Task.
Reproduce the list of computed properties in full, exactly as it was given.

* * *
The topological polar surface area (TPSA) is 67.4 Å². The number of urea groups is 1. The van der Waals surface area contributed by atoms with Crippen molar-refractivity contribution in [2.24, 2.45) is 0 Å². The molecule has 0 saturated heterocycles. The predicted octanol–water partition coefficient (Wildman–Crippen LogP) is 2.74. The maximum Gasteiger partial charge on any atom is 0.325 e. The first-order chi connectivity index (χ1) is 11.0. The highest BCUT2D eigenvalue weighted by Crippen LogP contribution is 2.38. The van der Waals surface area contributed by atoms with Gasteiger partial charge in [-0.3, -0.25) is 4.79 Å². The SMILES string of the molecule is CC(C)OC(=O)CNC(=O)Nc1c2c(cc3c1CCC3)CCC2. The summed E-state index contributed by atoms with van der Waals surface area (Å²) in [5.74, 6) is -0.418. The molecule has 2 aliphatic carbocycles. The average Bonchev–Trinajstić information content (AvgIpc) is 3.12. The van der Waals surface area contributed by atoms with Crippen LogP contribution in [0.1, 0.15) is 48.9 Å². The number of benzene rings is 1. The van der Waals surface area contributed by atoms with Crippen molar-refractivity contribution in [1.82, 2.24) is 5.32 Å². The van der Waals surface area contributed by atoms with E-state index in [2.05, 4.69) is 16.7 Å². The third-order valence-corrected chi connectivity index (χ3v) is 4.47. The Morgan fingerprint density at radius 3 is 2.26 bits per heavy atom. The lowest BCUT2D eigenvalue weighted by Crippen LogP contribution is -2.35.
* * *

The topological polar surface area (TPSA) is 67.4 Å². The number of urea groups is 1. The van der Waals surface area contributed by atoms with Crippen molar-refractivity contribution in [2.24, 2.45) is 0 Å². The molecule has 0 saturated heterocycles. The predicted octanol–water partition coefficient (Wildman–Crippen LogP) is 2.74. The maximum Gasteiger partial charge on any atom is 0.325 e. The first-order chi connectivity index (χ1) is 11.0. The highest BCUT2D eigenvalue weighted by Crippen LogP contribution is 2.38. The van der Waals surface area contributed by atoms with Gasteiger partial charge in [-0.3, -0.25) is 4.79 Å². The SMILES string of the molecule is CC(C)OC(=O)CNC(=O)Nc1c2c(cc3c1CCC3)CCC2. The summed E-state index contributed by atoms with van der Waals surface area (Å²) in [5.74, 6) is -0.418. The molecule has 2 aliphatic carbocycles. The average Bonchev–Trinajstić information content (AvgIpc) is 3.12. The van der Waals surface area contributed by atoms with Crippen LogP contribution in [0.1, 0.15) is 48.9 Å². The number of benzene rings is 1. The van der Waals surface area contributed by atoms with Crippen molar-refractivity contribution in [1.82, 2.24) is 5.32 Å². The van der Waals surface area contributed by atoms with E-state index in [2.05, 4.69) is 16.7 Å². The third-order valence-corrected chi connectivity index (χ3v) is 4.47. The Morgan fingerprint density at radius 3 is 2.26 bits per heavy atom. The lowest BCUT2D eigenvalue weighted by Crippen LogP contribution is -2.35.